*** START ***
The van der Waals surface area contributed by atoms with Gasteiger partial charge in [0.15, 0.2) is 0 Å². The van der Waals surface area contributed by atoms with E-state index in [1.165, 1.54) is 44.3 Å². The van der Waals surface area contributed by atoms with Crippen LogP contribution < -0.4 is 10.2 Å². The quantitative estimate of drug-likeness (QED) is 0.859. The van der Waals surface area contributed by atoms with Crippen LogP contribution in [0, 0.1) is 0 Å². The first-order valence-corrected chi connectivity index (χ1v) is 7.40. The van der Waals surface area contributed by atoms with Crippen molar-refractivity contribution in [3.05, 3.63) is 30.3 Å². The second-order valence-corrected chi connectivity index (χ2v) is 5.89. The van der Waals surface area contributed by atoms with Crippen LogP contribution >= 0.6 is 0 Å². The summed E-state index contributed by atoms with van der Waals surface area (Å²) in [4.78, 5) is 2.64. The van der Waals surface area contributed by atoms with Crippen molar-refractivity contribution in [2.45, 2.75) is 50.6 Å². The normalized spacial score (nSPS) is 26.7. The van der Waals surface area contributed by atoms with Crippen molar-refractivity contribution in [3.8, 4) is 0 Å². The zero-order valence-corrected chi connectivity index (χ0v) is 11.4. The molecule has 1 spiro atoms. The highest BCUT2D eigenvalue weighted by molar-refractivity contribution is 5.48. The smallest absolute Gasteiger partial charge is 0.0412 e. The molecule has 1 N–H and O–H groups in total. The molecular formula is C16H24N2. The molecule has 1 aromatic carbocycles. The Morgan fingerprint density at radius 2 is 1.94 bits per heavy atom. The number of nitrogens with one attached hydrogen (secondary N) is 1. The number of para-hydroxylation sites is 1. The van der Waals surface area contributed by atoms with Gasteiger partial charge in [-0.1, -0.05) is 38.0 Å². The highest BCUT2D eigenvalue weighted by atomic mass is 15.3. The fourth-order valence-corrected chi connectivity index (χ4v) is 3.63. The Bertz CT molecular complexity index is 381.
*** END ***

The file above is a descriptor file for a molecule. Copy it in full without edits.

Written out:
The van der Waals surface area contributed by atoms with Gasteiger partial charge in [0.15, 0.2) is 0 Å². The van der Waals surface area contributed by atoms with E-state index in [1.165, 1.54) is 44.3 Å². The van der Waals surface area contributed by atoms with Crippen LogP contribution < -0.4 is 10.2 Å². The quantitative estimate of drug-likeness (QED) is 0.859. The van der Waals surface area contributed by atoms with Crippen LogP contribution in [0, 0.1) is 0 Å². The first-order valence-corrected chi connectivity index (χ1v) is 7.40. The van der Waals surface area contributed by atoms with Crippen molar-refractivity contribution in [3.05, 3.63) is 30.3 Å². The second-order valence-corrected chi connectivity index (χ2v) is 5.89. The van der Waals surface area contributed by atoms with Crippen LogP contribution >= 0.6 is 0 Å². The summed E-state index contributed by atoms with van der Waals surface area (Å²) in [4.78, 5) is 2.64. The van der Waals surface area contributed by atoms with Crippen molar-refractivity contribution in [2.45, 2.75) is 50.6 Å². The normalized spacial score (nSPS) is 26.7. The van der Waals surface area contributed by atoms with Crippen molar-refractivity contribution in [3.8, 4) is 0 Å². The zero-order valence-corrected chi connectivity index (χ0v) is 11.4. The molecule has 1 spiro atoms. The highest BCUT2D eigenvalue weighted by molar-refractivity contribution is 5.48. The smallest absolute Gasteiger partial charge is 0.0412 e. The molecule has 1 N–H and O–H groups in total. The molecular formula is C16H24N2. The molecule has 1 aromatic carbocycles. The Morgan fingerprint density at radius 2 is 1.94 bits per heavy atom. The number of nitrogens with one attached hydrogen (secondary N) is 1. The number of para-hydroxylation sites is 1. The van der Waals surface area contributed by atoms with Gasteiger partial charge in [-0.1, -0.05) is 38.0 Å². The highest BCUT2D eigenvalue weighted by atomic mass is 15.3. The fourth-order valence-corrected chi connectivity index (χ4v) is 3.63. The Bertz CT molecular complexity index is 381.